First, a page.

So the solution for a case where IDcol is not the first key, is achieved by the *or* tests that were added in the example you gave, beyond adding the selection of IDcol>savedIDcol to get the /next page/ of data; i.e. the query requires the additional selection with OR logic against each of the other keys. That is what I would expect. I had mistakenly thought the post about adding an identity column was implying that somehow the IDcol could by itself solve the paging problem, but that would only be true for otherwise unordered sets.

FWiW: If that was explained in the link given in an earlier post in this thread, I would not know, as the link was to _pay content_ [best I can tell, from my results in visiting the link].

I wonder though, what would all of the overhead of an IDcol achieve that a RRN() could not, for the same scenario? The relative row number is a similarly arbitrary value, as compared to an identity.

Regards, Chuck

Walden H. Leverich wrote:
How many queries, percentage wise, would actually be ordered by an
identity column ... such that the noted technique would be valid?

Actually, you can make this technique value in all cases, and it's actually the only way to get repeatable results back.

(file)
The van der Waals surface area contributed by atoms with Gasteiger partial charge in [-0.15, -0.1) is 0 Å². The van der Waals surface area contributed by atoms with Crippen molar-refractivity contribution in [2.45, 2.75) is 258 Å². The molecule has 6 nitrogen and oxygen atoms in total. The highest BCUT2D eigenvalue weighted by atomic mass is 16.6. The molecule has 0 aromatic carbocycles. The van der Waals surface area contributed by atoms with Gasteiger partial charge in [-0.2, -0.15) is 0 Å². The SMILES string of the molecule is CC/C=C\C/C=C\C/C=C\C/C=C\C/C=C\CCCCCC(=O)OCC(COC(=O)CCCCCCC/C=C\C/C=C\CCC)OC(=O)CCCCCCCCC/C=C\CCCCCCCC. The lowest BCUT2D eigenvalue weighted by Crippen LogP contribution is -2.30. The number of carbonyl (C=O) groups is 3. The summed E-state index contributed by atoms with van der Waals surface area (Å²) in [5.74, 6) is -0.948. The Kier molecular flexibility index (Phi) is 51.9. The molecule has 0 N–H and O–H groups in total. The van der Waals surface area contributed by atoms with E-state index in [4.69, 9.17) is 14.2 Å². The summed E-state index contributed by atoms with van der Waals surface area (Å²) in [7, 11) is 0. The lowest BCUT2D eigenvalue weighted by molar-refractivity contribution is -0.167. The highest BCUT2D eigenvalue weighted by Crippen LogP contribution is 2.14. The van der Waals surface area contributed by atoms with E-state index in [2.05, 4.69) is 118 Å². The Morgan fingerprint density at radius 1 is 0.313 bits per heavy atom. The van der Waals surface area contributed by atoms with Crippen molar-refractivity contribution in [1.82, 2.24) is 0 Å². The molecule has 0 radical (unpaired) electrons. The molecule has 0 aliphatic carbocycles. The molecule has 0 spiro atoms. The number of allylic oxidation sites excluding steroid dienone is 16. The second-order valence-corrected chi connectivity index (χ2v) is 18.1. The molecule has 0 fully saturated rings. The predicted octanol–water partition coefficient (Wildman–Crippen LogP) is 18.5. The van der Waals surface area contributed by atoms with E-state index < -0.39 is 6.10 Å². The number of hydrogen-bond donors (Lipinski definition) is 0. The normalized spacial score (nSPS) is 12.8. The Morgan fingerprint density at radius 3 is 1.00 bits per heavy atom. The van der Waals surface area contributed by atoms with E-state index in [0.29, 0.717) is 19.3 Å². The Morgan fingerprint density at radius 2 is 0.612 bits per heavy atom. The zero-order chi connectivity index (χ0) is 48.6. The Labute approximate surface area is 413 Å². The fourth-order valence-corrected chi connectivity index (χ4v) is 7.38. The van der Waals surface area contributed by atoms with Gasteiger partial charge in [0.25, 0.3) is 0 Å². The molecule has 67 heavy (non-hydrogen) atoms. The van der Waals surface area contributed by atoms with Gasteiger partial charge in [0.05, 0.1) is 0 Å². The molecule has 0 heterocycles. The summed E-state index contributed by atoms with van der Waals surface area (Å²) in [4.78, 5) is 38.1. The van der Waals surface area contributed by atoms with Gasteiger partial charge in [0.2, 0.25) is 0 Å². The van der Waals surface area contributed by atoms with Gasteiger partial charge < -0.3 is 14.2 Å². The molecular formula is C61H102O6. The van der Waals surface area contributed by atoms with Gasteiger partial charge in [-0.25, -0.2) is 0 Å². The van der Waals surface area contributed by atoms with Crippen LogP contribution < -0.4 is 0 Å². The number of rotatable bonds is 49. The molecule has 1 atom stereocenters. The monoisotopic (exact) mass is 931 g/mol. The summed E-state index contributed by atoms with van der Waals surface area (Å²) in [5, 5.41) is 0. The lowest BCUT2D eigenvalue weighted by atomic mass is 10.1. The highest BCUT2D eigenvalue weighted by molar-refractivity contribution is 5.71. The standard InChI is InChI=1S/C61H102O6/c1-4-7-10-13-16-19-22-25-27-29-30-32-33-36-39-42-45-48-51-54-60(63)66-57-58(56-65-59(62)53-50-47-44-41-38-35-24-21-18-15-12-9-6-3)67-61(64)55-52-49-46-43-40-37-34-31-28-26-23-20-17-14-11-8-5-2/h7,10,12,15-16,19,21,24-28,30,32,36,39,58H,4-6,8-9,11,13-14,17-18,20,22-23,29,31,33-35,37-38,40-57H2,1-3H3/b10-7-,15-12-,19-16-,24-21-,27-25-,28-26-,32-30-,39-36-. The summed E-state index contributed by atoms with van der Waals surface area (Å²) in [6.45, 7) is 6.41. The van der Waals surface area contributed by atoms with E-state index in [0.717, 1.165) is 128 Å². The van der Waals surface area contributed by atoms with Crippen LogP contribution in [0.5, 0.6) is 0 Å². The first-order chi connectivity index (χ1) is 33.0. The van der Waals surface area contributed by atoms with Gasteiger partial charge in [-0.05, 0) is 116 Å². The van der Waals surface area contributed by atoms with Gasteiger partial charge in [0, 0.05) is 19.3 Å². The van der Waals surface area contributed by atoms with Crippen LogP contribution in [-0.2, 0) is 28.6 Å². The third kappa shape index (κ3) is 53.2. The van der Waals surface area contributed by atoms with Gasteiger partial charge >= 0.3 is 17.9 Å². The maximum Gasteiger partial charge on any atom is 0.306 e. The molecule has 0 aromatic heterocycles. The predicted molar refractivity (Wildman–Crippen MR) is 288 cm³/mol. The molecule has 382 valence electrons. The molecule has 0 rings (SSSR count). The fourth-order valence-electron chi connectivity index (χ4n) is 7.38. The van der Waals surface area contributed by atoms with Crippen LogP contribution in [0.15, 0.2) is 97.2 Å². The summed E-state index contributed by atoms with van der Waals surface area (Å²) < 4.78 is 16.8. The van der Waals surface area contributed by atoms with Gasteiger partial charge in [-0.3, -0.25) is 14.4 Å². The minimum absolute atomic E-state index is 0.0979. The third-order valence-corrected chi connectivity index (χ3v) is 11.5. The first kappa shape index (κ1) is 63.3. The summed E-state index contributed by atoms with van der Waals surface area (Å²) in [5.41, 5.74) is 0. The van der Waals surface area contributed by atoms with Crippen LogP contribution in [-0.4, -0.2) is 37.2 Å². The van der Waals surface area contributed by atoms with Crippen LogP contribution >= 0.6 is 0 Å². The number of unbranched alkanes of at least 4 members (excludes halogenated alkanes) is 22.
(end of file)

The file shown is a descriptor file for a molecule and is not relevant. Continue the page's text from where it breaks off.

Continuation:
Say you're using the select from select from select from... approach over a customer table, and you're sorted on lastname, firstname. It
is possible, even likely, that you've got a number of Mike Smiths in
the database. Your order by would be "order by lastname, firstname"
yes? But what order are the duplicate Mike Smiths going to show up
in? Since you didn't specify then the order is not defined, and there
is _NO_ guarantee that they will come back in the same order next
time, so the Mike Smith with customer # 12345 may have been the
1001st row first time and missed the 1-1000 page and been the 999th
row the second time and missed the 1001-2000 page. Therefore...

Make your order by "order by lastname, firstname, customer#" and then
have the <ed> caller pass in the last customer # they received
(@LastNumber). Then you do this sort of thing:

select @lastname = LastName, @FirstName=FirstName from customer where
customer#=@LastNumber

select top 1000 * from customer where (lastname=@LastName and FirstName=@FirstName and
Customer#>@LastNumber)
or (lastName=@LastName and FirstName>@FirstName)
or (lastName>@LastName)

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